This week I’m working in Lafayette, IN, home of Purdue University and thoughtful, caring teachers. As part of our training, we looked carefully at the drama work station, a station that often strikes fear in the hearts of many educators! I showed a video clilp on how to introduce the drama station in a 1st grade classroom from Launching Literacy Stations. At this station, two children work together to read or retell a familiar book. In the video, we use the book, Hobbledy Clop by Pat Brisson. It’s a cumulative tale with lots of opportunity for children to join in with the repetitive line, hobbledy clop, as well as to participate in making sounds, such as meow and ssssss along with the animal characters in the book.
After viewing the video, teachers worked in table groups to come up with ideas for what makes a book good for retelling at a drama station. See the chart below for our ideas. We also brainstormed ideas for some other good books for retelling, such as the following:
- The Napping House
- Silly Sally
- There Was an Old Lady (many versions available)
- Great Big Enormous Turnip (choose a version with the fewest characters)
- Mean Jean, the Recess Queen
- Don’t Let the Pigeon Drive the Bus (and other books in this series)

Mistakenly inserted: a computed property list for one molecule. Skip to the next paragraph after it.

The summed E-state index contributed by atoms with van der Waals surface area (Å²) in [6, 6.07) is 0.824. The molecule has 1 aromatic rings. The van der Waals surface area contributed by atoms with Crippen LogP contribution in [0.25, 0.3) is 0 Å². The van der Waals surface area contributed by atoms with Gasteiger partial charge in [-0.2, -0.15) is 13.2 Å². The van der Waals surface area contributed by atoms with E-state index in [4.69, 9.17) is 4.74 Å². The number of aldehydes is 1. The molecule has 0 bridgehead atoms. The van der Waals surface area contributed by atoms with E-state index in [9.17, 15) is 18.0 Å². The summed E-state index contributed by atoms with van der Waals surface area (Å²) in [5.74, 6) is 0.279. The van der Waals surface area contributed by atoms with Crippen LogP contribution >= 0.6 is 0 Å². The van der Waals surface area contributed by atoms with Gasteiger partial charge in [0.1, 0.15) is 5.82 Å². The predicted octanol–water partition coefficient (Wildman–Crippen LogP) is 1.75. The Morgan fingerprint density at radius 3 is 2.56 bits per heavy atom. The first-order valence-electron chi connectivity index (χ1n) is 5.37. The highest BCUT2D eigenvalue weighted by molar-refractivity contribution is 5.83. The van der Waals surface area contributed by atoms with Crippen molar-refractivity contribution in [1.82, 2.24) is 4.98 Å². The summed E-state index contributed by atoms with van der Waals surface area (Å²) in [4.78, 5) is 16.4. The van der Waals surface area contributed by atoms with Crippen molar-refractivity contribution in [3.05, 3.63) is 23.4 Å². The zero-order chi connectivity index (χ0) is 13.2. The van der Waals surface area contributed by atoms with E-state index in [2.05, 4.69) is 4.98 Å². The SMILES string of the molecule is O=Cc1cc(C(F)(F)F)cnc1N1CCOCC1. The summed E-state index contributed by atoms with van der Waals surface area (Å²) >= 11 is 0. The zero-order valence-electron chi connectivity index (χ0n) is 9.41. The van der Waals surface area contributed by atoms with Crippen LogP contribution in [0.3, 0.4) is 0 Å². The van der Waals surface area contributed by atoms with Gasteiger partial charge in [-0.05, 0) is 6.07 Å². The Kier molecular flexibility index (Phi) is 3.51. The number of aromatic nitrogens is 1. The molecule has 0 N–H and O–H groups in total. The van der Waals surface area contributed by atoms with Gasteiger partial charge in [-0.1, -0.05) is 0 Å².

- Too Much Noise
- Click, Clack, Moo
- Very Hungry Caterpillar
- Little Red Hen (and other folk tales)
- Aesop fables (for grades 2 and up)
- nursery rhymes (for PreK and K)
A great resource for books to retell, complete with retelling pieces ready to use is www.kizclub.com. Click on the Stories and Props. Below each book pictured, click on color for a colored version of related props for that book. Click on B & W for a black and white version of the same retelling pieces. Note that some of the stories there have more pieces than you’ll want to use for retelling. Choose wisely.
For more ideas on using a Drama Station in your classroom, see the following chapters in my books: In Literacy Work Stations (for K-2), read chapter 6, Drama Work Station. In Practice with Purpose (for grades 3-6), read chapter 9, Drama Work Station.
If you try the drama station, please send us pictures of your kids at work and your favorite ideas for this station. Send them to email@example.com and we’ll share them with others. Enjoy this fun station with your students!
Teachers brainstorm ideas for drama work stations
Some more great brainstorming among teachers
Our chart on "What Makes a Good Book for Retelling"
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